eh_deadlineparameter. The described scenario no longer occurs if
eh_deadlineis properly used.
- Due to several bugs in the IPv6 code, a soft lockup could occur when the number of cached IPv6 destination entries reached the garbage collector treshold on a high-traffic router. A series of patches has been applied to address this problem. These patches ensure that the route probing is performed asynchronously to prevent a dead lock with garbage collection. Also, the garbage collector is now run asynchronously, preventing CPUs that concurrently requested the garbage collector from waiting until all other CPUs finish the garbage collection. As a result, soft lockups no longer occur in the described situation.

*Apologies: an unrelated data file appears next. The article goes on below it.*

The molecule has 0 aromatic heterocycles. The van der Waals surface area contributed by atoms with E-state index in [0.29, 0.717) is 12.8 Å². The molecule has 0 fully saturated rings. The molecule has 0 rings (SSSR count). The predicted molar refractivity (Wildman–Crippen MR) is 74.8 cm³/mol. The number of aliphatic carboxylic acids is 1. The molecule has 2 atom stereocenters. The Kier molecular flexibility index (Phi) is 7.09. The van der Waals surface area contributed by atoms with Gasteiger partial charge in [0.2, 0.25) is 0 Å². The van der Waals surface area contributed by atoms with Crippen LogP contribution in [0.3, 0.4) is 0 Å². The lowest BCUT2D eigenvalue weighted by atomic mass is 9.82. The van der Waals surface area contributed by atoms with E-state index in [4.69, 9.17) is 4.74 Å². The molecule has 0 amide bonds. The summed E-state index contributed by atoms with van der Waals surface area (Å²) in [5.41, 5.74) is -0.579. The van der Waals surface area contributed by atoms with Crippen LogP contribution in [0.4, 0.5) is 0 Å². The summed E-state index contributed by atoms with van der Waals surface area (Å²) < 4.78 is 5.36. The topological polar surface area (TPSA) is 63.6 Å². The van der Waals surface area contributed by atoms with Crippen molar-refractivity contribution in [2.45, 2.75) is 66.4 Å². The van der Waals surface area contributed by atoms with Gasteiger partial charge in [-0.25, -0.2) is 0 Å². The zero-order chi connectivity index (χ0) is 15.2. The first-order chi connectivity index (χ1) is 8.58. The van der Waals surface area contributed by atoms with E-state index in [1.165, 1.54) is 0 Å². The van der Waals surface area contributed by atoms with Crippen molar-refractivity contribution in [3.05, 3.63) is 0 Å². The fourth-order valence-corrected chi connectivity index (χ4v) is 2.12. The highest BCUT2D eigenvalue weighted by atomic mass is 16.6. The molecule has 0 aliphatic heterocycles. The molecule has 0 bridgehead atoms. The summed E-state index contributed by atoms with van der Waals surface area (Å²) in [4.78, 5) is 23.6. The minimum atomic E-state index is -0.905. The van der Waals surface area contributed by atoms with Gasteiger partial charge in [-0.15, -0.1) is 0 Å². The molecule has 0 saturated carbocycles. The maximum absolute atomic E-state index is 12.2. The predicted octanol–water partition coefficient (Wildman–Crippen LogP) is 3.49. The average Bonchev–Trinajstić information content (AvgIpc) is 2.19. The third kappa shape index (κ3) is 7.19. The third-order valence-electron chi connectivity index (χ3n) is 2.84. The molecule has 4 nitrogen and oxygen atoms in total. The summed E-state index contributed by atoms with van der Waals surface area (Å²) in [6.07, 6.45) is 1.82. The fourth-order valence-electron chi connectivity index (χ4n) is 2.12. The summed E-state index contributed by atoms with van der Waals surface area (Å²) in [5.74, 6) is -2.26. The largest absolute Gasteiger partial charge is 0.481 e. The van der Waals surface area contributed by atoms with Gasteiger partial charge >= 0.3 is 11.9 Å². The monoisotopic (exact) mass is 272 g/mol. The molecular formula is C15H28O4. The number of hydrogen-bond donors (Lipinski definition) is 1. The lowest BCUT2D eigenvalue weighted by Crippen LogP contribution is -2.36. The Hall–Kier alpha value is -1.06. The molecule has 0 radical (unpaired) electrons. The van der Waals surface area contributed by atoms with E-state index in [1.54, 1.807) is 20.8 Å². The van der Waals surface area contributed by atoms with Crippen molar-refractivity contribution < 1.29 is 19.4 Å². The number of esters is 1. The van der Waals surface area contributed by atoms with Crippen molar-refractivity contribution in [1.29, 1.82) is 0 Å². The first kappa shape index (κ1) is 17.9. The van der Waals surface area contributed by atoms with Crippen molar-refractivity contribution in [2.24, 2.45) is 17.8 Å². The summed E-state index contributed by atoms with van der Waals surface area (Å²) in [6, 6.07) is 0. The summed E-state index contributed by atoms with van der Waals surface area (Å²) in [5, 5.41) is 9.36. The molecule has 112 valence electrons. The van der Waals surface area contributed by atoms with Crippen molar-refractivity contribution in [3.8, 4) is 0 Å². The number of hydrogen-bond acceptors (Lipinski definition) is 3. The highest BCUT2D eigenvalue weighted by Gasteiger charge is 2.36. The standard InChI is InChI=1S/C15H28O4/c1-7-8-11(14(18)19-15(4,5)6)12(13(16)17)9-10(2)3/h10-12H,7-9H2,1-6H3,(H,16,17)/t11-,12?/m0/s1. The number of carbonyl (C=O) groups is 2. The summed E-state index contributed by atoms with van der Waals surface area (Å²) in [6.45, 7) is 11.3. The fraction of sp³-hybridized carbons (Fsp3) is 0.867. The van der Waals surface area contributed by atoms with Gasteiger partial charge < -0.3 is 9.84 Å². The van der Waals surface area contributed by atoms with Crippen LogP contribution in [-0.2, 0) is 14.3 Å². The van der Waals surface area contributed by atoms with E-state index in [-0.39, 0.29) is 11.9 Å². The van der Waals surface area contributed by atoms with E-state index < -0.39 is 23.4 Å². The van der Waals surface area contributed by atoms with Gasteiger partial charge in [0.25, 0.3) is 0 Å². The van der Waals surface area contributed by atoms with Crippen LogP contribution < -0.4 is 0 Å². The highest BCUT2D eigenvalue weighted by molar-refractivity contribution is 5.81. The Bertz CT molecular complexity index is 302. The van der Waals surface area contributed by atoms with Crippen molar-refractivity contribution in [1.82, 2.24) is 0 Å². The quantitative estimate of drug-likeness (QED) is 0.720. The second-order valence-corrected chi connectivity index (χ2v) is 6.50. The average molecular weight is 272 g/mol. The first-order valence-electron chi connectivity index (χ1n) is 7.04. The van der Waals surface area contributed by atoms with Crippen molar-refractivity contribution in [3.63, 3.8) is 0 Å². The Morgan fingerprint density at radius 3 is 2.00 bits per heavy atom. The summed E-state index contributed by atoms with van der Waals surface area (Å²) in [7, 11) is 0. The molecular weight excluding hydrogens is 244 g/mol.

- The RPC client always retransmitted zero-copy of the page data if it timed out before the first RPC transmission completed. However, such a retransmission could cause data corruption if using the O_DIRECT buffer and the first RPC call completed while the respective TCP socket still held a reference to the pages. To prevent the data corruption, retransmission of the RPC call is, in this situation, performed using the
sendmsg()function retransmits an authentic reproduction of the first RPC transmission because the TCP socket holds the full copy of the page data.